Confidentiality and Post Employment Obligations

Can an Employee be Restrained for 10 Years?


Surprising as it may seem, a Western Australian Court has accepted that a 10 year restraint may in fact be enforceable. An engineer with highly specialised skills has temporarily been barred from working with any competitors in Western Australia after the Western Australia Supreme Court determined that a 10 year restraint clause was reasonable, at least until the Court has the benefit of having a full hearing into the matter.

The defendant, Mr Cook, sold his stake in Matchtec Hydraulics in 2014, but remained an employee until his resignation in June 2016. The company was sold for $650,000 with $588,700 apportioned to goodwill. The defendant commenced work with a competing hydraulic engineering business which performed the same work in July 2016.

The new owners of Matchtec Hydraulic accused Mr Cook of soliciting customers and making disparaging remarks about the business, and the nature and quality of the products and its services. Mr Cook denied claims he had approached any of his previous customers and stated that the industry was very competitive with customers showing little loyalty. He further explained that customers awarded work according to price, reputation and the service provided.

Mr Cook admitted to paying little attention to the terms of the restraint of trade clause when accepting them, nor did he obtain independent legal advice because he had planned to live in the UK after entering the deed of restraint. He also asserted that he was not qualified to perform work outside of the hydraulic engineering industry and that a 10 year restraint was unreasonable. Nevertheless, the Court rejected Mr Cook’s claims he was unable to earn a living other than by working in the industry due to the fact he resigned prior to being approached by his new employer. Justice Tottle inferred that at the time of resignation Mr Cook must have had a degree of confidence in his ability to earn a living by some means other than in the service, repair and manufacture of hydraulic cylinders.

The common law position in Western Australia considers all contracts in restraint of trade void unless the restraint is reasonable, with the onus on the party wishing to enforce the restraint to prove reasonableness. A restraint of trade will be considered unreasonable if it provides greater protection than that which is reasonably required to give adequate protection to the person for whose benefit the restraint is imposed. In this regard, His Honour Paul Tottle expressed reservation about the reasonableness of the 10-year period, stating that it was on the other edge of what might be considered acceptable. However, Justice Tottle noted that injunctive relief was the most appropriate remedy because refusing such a remedy would deprive Devil Dog of a potentially valid contractual restraint, which formed part of the agreement. His Honour also noted that it would be difficult to pursue Mr Cook and recover damages if he moved outside of the Court’s jurisdiction. In light of the above, His Honour’s provisional assessment concluded that a prima facie case had been made out. The matter is set to be heard in April 2017 where the reasonableness of the 10 year restraint will be tested in full.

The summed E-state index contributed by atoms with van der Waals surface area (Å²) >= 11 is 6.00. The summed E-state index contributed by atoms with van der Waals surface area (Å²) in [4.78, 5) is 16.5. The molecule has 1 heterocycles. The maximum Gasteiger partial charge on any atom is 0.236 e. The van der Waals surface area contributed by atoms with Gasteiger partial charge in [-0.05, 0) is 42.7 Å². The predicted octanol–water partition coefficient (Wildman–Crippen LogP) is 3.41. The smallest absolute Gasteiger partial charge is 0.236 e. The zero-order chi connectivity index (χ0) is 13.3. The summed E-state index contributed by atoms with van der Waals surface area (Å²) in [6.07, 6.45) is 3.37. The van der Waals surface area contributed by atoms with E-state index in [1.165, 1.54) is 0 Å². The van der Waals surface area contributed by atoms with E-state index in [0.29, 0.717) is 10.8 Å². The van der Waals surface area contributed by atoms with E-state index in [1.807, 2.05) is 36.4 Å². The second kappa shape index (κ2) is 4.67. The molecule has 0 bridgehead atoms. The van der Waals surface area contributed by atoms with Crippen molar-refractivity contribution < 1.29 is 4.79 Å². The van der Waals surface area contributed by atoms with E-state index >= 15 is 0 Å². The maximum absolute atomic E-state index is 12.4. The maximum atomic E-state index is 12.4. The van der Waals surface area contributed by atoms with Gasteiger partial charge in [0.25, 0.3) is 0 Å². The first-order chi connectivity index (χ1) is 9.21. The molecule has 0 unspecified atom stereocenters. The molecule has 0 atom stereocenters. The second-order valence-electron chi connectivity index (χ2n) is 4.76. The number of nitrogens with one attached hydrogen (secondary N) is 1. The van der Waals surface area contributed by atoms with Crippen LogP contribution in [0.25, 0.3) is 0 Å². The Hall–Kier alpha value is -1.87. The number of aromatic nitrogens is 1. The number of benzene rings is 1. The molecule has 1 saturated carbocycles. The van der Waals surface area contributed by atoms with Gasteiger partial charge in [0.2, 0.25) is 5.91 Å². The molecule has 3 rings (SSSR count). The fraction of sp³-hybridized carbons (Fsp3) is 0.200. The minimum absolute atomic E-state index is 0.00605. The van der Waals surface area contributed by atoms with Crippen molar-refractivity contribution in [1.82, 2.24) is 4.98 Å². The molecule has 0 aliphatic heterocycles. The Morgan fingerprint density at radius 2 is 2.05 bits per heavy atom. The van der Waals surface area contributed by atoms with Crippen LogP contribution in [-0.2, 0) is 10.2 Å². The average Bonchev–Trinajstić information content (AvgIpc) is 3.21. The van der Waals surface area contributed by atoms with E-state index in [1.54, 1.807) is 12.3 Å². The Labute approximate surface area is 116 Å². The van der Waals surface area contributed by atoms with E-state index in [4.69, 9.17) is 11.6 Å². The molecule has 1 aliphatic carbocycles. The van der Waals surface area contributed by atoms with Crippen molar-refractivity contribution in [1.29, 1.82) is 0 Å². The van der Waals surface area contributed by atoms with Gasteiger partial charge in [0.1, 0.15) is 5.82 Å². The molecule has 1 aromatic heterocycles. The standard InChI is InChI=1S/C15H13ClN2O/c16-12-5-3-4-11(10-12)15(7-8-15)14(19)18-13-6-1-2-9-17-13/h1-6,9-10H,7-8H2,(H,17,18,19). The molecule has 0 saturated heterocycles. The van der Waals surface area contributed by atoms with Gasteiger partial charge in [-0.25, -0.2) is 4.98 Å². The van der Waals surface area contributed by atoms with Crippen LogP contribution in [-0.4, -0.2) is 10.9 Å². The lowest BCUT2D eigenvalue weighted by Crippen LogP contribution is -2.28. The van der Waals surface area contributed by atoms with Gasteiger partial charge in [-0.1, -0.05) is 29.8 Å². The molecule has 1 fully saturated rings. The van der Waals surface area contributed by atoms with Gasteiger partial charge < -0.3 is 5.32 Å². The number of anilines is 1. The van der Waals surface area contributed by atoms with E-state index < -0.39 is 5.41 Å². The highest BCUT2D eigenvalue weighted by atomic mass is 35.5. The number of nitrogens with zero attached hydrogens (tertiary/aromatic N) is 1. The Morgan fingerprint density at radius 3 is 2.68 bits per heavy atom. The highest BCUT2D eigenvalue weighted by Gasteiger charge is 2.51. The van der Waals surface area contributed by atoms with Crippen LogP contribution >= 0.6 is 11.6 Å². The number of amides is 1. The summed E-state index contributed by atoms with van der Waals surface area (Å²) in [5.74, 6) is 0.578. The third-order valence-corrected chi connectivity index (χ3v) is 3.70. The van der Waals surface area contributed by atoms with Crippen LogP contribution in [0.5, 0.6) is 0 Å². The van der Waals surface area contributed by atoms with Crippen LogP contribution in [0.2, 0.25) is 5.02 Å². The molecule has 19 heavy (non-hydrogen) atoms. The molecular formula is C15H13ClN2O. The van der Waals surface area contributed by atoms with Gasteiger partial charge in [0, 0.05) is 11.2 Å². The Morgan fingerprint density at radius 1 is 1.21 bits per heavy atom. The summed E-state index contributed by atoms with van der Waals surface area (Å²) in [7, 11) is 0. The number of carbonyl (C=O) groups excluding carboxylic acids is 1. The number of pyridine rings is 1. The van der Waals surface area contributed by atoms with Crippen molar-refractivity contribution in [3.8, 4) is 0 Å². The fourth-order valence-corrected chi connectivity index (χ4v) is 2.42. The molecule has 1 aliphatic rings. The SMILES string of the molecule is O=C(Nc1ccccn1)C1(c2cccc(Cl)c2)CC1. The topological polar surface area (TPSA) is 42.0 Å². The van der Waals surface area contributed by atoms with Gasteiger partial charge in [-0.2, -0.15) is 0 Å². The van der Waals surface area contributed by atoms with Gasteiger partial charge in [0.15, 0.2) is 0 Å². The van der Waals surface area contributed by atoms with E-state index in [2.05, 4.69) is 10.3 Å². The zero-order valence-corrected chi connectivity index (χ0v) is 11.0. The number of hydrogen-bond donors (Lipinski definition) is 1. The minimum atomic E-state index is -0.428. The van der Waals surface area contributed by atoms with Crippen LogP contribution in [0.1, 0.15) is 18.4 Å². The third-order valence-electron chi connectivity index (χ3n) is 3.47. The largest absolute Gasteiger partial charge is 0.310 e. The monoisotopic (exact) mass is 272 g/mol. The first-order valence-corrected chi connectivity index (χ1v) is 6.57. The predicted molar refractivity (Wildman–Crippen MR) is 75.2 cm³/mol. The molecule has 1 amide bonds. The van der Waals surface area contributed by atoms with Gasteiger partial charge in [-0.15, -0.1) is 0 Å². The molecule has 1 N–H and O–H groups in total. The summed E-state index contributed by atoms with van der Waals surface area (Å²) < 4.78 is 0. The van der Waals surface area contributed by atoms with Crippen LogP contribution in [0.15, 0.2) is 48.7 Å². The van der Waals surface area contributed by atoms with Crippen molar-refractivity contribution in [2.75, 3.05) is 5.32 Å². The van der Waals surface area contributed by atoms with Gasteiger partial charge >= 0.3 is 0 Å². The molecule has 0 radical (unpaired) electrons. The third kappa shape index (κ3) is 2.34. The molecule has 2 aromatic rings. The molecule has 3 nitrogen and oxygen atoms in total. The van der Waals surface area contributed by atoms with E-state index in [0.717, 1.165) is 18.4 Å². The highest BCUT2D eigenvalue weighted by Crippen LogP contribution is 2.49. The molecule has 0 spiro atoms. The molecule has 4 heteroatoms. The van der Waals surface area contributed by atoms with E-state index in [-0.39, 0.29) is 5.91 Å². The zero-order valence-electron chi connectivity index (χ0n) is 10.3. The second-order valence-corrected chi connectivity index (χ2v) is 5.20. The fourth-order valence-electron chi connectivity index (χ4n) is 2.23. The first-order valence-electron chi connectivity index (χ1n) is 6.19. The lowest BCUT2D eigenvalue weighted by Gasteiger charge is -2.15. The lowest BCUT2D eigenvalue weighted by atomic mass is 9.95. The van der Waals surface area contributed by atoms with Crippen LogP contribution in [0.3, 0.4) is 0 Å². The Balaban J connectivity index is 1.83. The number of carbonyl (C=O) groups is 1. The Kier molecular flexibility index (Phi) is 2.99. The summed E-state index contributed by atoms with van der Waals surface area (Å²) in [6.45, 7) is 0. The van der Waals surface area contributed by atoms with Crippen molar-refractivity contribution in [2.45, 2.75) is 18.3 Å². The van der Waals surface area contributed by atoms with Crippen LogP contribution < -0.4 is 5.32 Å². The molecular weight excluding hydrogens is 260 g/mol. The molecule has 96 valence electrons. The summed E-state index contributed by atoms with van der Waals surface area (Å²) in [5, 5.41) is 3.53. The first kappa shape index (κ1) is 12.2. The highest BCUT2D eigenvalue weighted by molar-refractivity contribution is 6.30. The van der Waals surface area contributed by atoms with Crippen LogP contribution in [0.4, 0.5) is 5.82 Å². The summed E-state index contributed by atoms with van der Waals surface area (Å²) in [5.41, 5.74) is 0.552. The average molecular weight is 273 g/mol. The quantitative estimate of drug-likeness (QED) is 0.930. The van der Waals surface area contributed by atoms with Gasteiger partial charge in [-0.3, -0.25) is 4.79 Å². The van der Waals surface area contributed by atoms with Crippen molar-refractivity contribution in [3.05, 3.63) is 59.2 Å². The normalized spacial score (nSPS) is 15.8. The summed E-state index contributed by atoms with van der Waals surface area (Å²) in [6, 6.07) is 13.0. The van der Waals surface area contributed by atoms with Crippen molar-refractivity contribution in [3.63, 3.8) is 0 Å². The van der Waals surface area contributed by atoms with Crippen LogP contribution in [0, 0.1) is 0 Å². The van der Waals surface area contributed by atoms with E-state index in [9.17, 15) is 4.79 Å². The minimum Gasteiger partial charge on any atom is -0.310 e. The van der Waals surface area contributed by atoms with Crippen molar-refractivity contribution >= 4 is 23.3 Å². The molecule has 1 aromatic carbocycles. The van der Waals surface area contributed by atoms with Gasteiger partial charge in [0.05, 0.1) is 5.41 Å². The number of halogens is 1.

While commonly restraints of trade clauses are dismissed by most as unenforceable, this decision demonstrates that the Courts are prepared to enforce properly crafted restraint of trade clauses, particularly those imposed upon the vendor of a business. Accordingly, it is of paramount importance that restraint clauses are drafted with regard to the particular facts and circumstances of the matter and the relevant jurisdiction. It is also imperative to understand that in NSW, as a result of the Restraint of Trade Act 1976 (NSW), NSW Courts can read down a restraint clause. This means that even if the restraint period is unreasonable, the Court has the ability to decide for itself what would be reasonable and amend the clause accordingly.

In light of the above, employers should consider a number of the following to steps to protect their business interests:

  • Review current employment contracts to ensure they are up to date and include reasonable confidentiality and restraints of trade clauses, specifically for employees who have been promoted within your business or have been with your business for a long time;
  • Ensure the restraint clause sufficiently protects the company’s legitimate interests and are tailored to the circumstances;
  • Conduct exit interviews with employees and remind them of their post-employment obligations;
  • Write to high risk departing employees reminding them of their post-employment contractual obligations; and
  • If you are concerned whether an employee may be breaching their post-employment obligations, act quickly to put the employee on notice that the conduct is unacceptable and seek appropriate legal advice.

If you wish to discuss any aspect of this article or require specialist advice or assistance in relation to an employment law matter, please do not hesitate to contact us.

This alert is not intended to constitute, and should not be treated as, legal advice.

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